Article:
Medicating Your Toddler Before a Flight?

The pros and cons of medicating your toddler for a flight

medicating-child-for-plane“Are you gonna try it?” “I dunno, are you gonna try it?” “I think we’re just gonna do half.” “Half? I dunno. I think I’m too chicken.”

That is an excerpt from an actual conversation. It wasn’t at a high school dance. It was while waiting at the gate for a flight to Florida with my then 20-month-old daughter. I was chatting with a fellow mom on the same flight with twin toddler boys. The substance being considered for experimentation? Benadryl. After some consideration, I opted not to give it to my daughter, keeping her quiet on the flight with chips and cookies instead. The brothers seemed to fare okay with their half-doses of antihistamine, but I’m not sure they slept. Ultimately, we want to keep our children off drugs. So why are we tempted to dope them up just to survive a flight?

the not-so-friendly skies

A recent TripAdvisor survey revealed that 44 percent of parents surveyed considered air travel to be the most stressful mode of transportation and that 11 percent gave their children a dose of antihistamine before a journey to help them sleep. Allergy medications like Benadryl or anti-nauseants like Gravol seem to be the drugs of choice, since a usual side effect is drowsiness. But what are the risks involved?

The trouble with over-the-counter (OTC) medicines is that there aren’t that many dose studies for children this age and it’s the dosage that’s the real concern, cautions Dr. Michael Rieder, chair of the Canadian Paediatric Society (CPS)’s drug therapy committee. “That’s why Health Canada pulled recommendations for using OTC cough and cold medications and required drug manufacturers to change the labels, because parents were accidentally overdosing their children. Serious toxicity is rare, but rare is not never.”

Plus, some drugs produce the opposite effect of what you are hoping for. “Paradoxical reactions are the most common,” explains Dr. Rieder. “There are some children who get all wired and fired up, instead of drowsy, and no one really knows why.”

The thought of a wired and squirming child was what ultimately stopped me from attempting to sedate my daughter, but if you decide it is the route for you, Dr. Jeremy Friedman, head of pediatrics at The Hospital for Sick Children in Toronto, has this suggestion: Administer a test dose at home in the week or two preceding the trip to see if it makes your toddler drowsy or hyper.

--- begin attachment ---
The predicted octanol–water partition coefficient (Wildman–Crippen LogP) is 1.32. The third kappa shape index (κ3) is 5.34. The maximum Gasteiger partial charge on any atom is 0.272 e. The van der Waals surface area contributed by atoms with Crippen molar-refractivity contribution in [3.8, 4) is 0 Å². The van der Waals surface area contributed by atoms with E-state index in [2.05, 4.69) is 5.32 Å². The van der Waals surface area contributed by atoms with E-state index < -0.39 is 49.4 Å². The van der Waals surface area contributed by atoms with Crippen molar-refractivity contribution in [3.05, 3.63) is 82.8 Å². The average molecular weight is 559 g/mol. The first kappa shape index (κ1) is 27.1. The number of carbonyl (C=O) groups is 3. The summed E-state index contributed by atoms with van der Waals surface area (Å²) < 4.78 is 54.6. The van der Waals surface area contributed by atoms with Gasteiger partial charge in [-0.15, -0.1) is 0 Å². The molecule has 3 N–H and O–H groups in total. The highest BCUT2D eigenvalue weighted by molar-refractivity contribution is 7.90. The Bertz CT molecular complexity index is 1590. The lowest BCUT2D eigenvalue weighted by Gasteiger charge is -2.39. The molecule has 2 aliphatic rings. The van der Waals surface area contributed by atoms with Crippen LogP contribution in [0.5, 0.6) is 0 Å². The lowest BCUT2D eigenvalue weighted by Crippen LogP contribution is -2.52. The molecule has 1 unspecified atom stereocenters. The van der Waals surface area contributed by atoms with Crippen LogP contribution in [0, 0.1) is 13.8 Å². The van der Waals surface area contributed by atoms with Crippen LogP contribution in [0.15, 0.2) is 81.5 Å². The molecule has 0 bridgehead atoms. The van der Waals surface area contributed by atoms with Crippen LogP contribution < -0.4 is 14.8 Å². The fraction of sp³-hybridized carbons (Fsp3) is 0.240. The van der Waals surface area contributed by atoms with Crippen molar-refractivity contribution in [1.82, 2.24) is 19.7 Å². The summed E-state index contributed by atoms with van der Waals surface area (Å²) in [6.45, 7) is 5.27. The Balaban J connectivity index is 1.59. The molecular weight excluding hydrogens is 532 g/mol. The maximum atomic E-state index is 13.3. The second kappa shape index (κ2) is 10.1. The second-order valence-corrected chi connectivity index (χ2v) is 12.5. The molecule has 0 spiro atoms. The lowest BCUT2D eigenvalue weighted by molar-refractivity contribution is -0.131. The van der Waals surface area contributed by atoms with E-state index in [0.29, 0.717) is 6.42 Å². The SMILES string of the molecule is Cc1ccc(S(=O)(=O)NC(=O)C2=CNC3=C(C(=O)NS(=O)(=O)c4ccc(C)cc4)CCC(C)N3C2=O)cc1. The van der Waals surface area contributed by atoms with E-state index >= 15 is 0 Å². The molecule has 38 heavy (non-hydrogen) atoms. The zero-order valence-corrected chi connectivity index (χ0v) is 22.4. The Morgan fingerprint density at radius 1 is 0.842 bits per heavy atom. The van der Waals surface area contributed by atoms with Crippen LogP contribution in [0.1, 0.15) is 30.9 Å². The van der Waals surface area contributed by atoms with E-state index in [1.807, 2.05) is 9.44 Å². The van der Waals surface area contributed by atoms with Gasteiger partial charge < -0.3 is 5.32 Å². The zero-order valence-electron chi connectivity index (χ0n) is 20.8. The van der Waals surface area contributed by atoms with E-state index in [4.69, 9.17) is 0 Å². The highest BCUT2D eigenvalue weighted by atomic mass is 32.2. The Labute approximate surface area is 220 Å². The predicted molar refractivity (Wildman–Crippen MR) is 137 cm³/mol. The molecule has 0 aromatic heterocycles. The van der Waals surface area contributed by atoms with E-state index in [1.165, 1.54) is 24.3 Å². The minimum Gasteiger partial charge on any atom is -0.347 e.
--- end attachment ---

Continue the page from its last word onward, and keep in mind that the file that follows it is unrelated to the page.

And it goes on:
the case for and against

“Thinking back, maybe we should have sedated him to get him off to sleep,” laughs Ashling Clancy, a Toronto-area mom of two, recounting her family’s trip to the Dominican Republic when her son was one. “He was at the age where he could not sit still so we made many, many trips up and down the aisle.” With two kids in tow, Clancy said she wasn’t expecting an easy flight, but the thought of medicating him didn’t actually cross her mind. “I see nothing wrong with a little Tempra to help if their ears are bothering them, but I wouldn’t go messing around with other drugs that aren’t medically necessary.”

But Ali Bergstrom, a New York City mom of three-year-old Chille, sees things differently. “I fly back and forth between Sydney, Australia, and New York City several times a year, and I always medicate my son. The pressure changes in his ears can be extremely painful. My son sleeps for most of the flight, and when we land, he is happy and ready to start the day, no matter what time zone we are in.” She agrees, however, that it is a personal choice — “but one I am grateful for and remind others of when their kids are screaming and unhappy during a flight.”

have a nice flight

I will admit to sometimes wishing I could sedate myself on the most stressful flights, but thus far I’ve managed eight return flights with a person under two and have done so without medicating her. Various snacks, ideally with a low sugar content, can keep little hands and mouths busy. Sucking on a lollipop or a pacifier at take-off and landing can help with troubled ears. (The CPS does recommend, if possible, not flying with your child within two weeks of having an ear infection.) Plus, lots of books, toys and in-flight movies — and hopefully some understanding fellow passengers — can make the trip a little smoother.

Corinne McDermott, founder of, enjoys lugging her two kids around on planes and trains but not automobiles.

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